- Sigfox is an LPWA technology developed by Siggox in France.
- LPWA Comparisons
- Sigfox available areas are rapidly expanding both in Japan and global
- Features of Sigfox
- Sigfox Use Cases
- Prospects for the future
Sigfox is an LPWA technology developed by Siggox in France.
Sigfox is an IoT communications technology developed by Sigfox in France and is one of lpWA as well as LoRaWAN, LTE-M, NB-IoT, etc. Sigfox carriers, like cellular, need to develop infrastructure such as base stations, but what’s interesting is that only one carrier in a country is allowed to offer Sigfox services.
In Japan, Kyocera Communication Systems (KCCS) provides Sigfox, and KCCS is the only Sigfox carrier in Japan.
LPWA, including Sigfox, has the following characteristics:
Sigfox utilizes unlicensed 920MHz band same as LoRaWAN in Japan and doesn’t focus on communication speed but covers up to several tens of km at a single base station.
Sigfox available areas are rapidly expanding both in Japan and global
Sigfox is a new company founded in 2009, but the Sigfox service area is expanding rapidly around the world. For example, in Japan, KCCS launched its service in 2017, but one year after the launch of the service, the area expanded to 50% population coverage, and as of 2019, the population coverage is more than 95%. It’s really amazing that the coverage area has been expanded just for 2 years.
If you look around the world, Sigfox’s service area is expanding around the world as well.
As of 2019, the service has been launched in more than 60 countries, and the area is expected to grow in the future.
Features of Sigfox
Sigfox service is provided by 3 groups, device partners who provide IoT devices such as chips and modules, network provider like KCCS, and application partners who provide apps and platforms.
There are four technical features of Sigfox
Only 200KHz in narrow band
Sigfox can operate at a very narrow bandwidth of 200 KHz, one connection utilized small bandwidth 100MHz and it can communicate at 100-600 bps. It could be transmit long distance and resistant to noise.
Lightweight protocol saves power
Sigfox uses a very light protocol to communicate with small messages, which can significantly reduce power consumption, thereby greatly extending the battery life of IoT devices.
Data size is around 20 bytes
Sigfox sends up to 12 bytes of messages over a two-second time. For 12 bytes, it can be sent as very small data, which is only 26 byte, including headers, etc. The downlink can send messages of up to 8 bytes.
Use multiple base stations to send data over a star network
Sigfox’s network is configured as follows: The device is not attached to a base station somewhere like cellular, but broadcasts to multiple base stations when sending a message. On average, there are about three base stations that receive messages. In addition, when sending a message, always repeat the transmission three times, and change the frequency to be sent in each.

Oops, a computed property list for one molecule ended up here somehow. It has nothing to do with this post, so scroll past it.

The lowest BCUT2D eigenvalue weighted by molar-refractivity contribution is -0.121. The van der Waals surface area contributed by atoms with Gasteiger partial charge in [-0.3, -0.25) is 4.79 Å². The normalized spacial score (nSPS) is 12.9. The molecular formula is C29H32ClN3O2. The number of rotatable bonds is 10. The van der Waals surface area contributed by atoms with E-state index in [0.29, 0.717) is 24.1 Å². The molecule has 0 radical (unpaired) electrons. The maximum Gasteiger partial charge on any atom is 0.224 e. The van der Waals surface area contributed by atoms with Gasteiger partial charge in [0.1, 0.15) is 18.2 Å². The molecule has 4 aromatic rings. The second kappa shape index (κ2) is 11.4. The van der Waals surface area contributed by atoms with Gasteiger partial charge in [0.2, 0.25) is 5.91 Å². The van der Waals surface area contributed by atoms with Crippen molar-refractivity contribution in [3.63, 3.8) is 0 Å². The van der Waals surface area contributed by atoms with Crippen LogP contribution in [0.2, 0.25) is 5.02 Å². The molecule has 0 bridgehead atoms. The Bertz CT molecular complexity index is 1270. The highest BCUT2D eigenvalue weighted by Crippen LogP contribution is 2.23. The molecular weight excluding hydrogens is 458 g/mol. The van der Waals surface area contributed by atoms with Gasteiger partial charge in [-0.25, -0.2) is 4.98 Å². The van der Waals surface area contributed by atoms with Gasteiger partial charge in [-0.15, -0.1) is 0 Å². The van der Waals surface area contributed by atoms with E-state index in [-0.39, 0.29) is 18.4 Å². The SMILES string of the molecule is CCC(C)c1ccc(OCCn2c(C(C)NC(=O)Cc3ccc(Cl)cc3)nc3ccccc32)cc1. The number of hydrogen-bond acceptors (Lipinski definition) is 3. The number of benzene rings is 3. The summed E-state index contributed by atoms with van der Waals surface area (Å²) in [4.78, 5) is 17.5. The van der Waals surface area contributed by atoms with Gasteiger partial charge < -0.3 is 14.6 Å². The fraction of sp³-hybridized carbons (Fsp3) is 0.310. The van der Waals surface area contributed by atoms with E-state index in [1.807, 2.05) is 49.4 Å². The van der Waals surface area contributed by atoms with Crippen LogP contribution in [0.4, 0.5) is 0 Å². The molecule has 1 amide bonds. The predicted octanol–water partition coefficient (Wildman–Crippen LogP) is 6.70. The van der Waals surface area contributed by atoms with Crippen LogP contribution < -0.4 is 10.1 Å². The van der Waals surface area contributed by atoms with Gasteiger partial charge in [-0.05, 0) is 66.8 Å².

Messages received at each base station are consolidated into a single cloud, where they are aggregated into a single message and sent to the contractor’s IT center.
Sending a message to the device is based on a request from the device. In other words, it is characterized by the ability to receive messages on the timing that the device likes. When the subscriber’s IT center receives an incoming request message from the device, the IT center sends the message and delivers the message from a specific base station to the device.
Sigfox has a communication limit of up to 140 messages per day.
Sigfox Use Cases
There are already many use cases using Sigfox, like other LPWA, such as LoRaWAN and LTE-M.
Water meter reading
In the past, water meters were checked visually by visiting one house at a time via hand, but by using a water meter equipped with Sigfox, it is possible to automatically send the necessary data to the center, which eliminates the need for visits. Because the data being sent is very small, for example, it is possible to significantly reduce power consumption even when sending water usage data twice a day, and the battery does not need to be replaced for several years. In addition, by sending data directly to the cloud, it is easier to graph and analyze data, and it is easier to perform detailed management than ever before.
Use in Agriculture
Agriculture is an easy area to take advantage of IoT, and many use cases for agriculture have been developed in Sigfox.
For example, it is possible to collect a large amount of information, such as the amount of CO2 and soil information, as well as temperature and humidity in a vinyl house, aggregate it into the cloud using Sigfox, and display the results of the analysis at hand. All of this has been done manually so far, so it was necessary to move to the site and make measurements every time it was measured, but Sigfox makes it possible to make operations more efficient.
In some cases, Sigfox is used to monitor water levels and rainfall in rivers and ponds. Data collected by water level and rainfall monitoring systems can be sent to the cloud via Sigfox to alert if water level or rainfall exceeds the threshold. There are hundreds of thousands of hazardous areas in Japan, and it is expensive to deploy and operate a monitoring system in each of them, but Sigfox’s low cost of running and power saving can significantly reduce costs.
Prospects for the future
Sigfox is a new technology that began in 2017, but in 2019, the population coverage has exceeded 95%, and it is entering a phase that is becoming more and more popular. Sigfox does not support mobility, so it is difficult to deal with moving things, but it is expected that applications such as logistics management, parking lot management, crime prevention, etc. will expand one after another, including the use of previous agriculture, disaster prevention, various meters, taking advantage of the features of low running costs and power saving.